21. ^ Bledsoe, Wayne (December 30, 2005). "Music: Top Ten". The Knoxville News-Sentinel. p. 5.
  22. ^ Gamboa, Glenn (November 8, 2007). "Mary Gauthier 'Between Daylight and Dark'". Wisconsin State Journal. p. 9.
  23. ^ Bledsoe, Wayne (May 30, 2010). "Gauthier goes deep on 'The Foundling'". The Knoxville News-Sentinel. p. E5.
  24. ^ Harde, Erin (July 4, 2013). "Gauthier caught lightning in a bottle". The Leader-Post. p. 11.
  25. ^ "Trouble & Love - Mary Gauthier". AllMusic.
  26. ^ Lewis, Randy (October 21, 2015). "Venice busker's legacy lives on". The Los Angeles Times. p. E1, E11.
  27. ^ "About".
  28. ^ "Mary Gauthier taps 'Rifles & Rosary Beads' songs written with vets in McCabe's performance". Los Angeles Times. 9 December 2018.
  29. ^ "The No Depression Community's Top 20 Albums of the Decade – No Depression Americana and Roots Music". Nodepression.com. December 2, 2009. Retrieved February 24, 2016.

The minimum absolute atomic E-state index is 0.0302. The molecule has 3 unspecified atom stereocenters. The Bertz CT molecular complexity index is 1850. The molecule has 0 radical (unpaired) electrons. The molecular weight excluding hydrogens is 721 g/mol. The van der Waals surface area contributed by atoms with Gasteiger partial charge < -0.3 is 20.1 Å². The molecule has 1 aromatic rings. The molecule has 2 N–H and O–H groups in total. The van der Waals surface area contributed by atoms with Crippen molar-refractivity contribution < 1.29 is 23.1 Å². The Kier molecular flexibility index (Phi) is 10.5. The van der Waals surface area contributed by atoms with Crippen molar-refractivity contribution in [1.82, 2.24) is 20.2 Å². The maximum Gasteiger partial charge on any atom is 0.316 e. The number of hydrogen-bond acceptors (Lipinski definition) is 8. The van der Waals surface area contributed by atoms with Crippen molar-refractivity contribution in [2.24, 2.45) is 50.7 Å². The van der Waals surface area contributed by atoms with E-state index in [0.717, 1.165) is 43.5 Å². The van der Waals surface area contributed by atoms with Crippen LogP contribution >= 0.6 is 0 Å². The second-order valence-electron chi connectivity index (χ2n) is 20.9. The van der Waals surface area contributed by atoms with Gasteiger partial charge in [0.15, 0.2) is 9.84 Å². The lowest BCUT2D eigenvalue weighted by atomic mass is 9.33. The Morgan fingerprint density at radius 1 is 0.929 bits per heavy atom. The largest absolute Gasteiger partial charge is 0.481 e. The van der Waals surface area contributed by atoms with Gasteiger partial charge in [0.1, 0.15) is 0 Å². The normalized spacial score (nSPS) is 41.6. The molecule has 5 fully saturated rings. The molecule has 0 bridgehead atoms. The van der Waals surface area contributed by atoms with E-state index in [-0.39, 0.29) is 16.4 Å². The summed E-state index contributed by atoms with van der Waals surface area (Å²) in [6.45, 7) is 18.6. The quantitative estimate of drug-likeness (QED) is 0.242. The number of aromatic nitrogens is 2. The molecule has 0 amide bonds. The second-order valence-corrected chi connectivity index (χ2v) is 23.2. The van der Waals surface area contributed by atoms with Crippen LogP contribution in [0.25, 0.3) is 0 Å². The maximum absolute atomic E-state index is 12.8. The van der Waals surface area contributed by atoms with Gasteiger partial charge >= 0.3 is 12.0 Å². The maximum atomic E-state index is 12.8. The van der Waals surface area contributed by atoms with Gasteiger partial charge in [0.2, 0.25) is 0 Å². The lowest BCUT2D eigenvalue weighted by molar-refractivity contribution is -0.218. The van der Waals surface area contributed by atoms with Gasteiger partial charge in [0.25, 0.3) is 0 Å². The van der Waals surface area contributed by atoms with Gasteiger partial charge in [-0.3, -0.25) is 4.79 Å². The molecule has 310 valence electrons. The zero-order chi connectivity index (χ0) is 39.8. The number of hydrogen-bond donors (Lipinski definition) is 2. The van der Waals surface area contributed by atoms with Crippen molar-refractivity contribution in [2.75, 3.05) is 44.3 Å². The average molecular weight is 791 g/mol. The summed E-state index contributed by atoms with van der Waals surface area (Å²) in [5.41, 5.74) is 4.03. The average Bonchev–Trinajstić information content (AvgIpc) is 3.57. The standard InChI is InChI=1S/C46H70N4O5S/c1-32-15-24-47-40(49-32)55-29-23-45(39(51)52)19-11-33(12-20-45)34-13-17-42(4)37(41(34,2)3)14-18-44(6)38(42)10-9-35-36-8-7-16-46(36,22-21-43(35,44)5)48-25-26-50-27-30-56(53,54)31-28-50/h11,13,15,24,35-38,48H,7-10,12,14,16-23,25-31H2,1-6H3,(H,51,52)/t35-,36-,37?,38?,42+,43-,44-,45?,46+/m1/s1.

30. ^ McCall, Michael (July 31, 2005). "To tell her truth". The Los Angeles Times. p. E38.
  31. ^ "Times music writers pick their favorite albums of 2010". Los Angeles Times. December 21, 2010.
  32. ^ "Tom Waits Guest Presenter – Daily Planet – ABC Radio National (Australian Broadcasting Corporation)". Abc.net.au. 24 January 2012. Retrieved July 13, 2014.
  33. ^ Bauder, David (Aug 21, 2022). "Music Therapy: Mary Gauthier uses songwriting to help people through trauma". Associated Press. Port Charlotte Sun' (Port Charlotte, Florida). p. D7.
  34. ^ "Country Music | Alice Randall Biography". PBS.
  35. ^ "Sneezing Cow Auction Items of the Day". 2 December 2010.

External links[edit]

Awards
Preceded by AMA New/Emerging Artist of the Year
2005
Succeeded by
Preceded by
 
UK Americana Music Association International Artist of the Year
2018[1]
Succeeded by
 
Preceded by
 
Folk Alliance International Record of the Year
2018[2]
Succeeded by
 
Preceded by
 
Grammy Nomination for Best Folk Record
2018[3]
Succeeded by
 
  1. ^ "2019 UK Americana Award Winners". theamauk.org. Retrieved February 26, 2019.
  2. ^ "Best Of Awards". www.folk.org. Retrieved February 26, 2019.
  3. ^ "Grammys 2019 Nominees: The Complete List". /www.billboard.com. Retrieved December 7, 2018.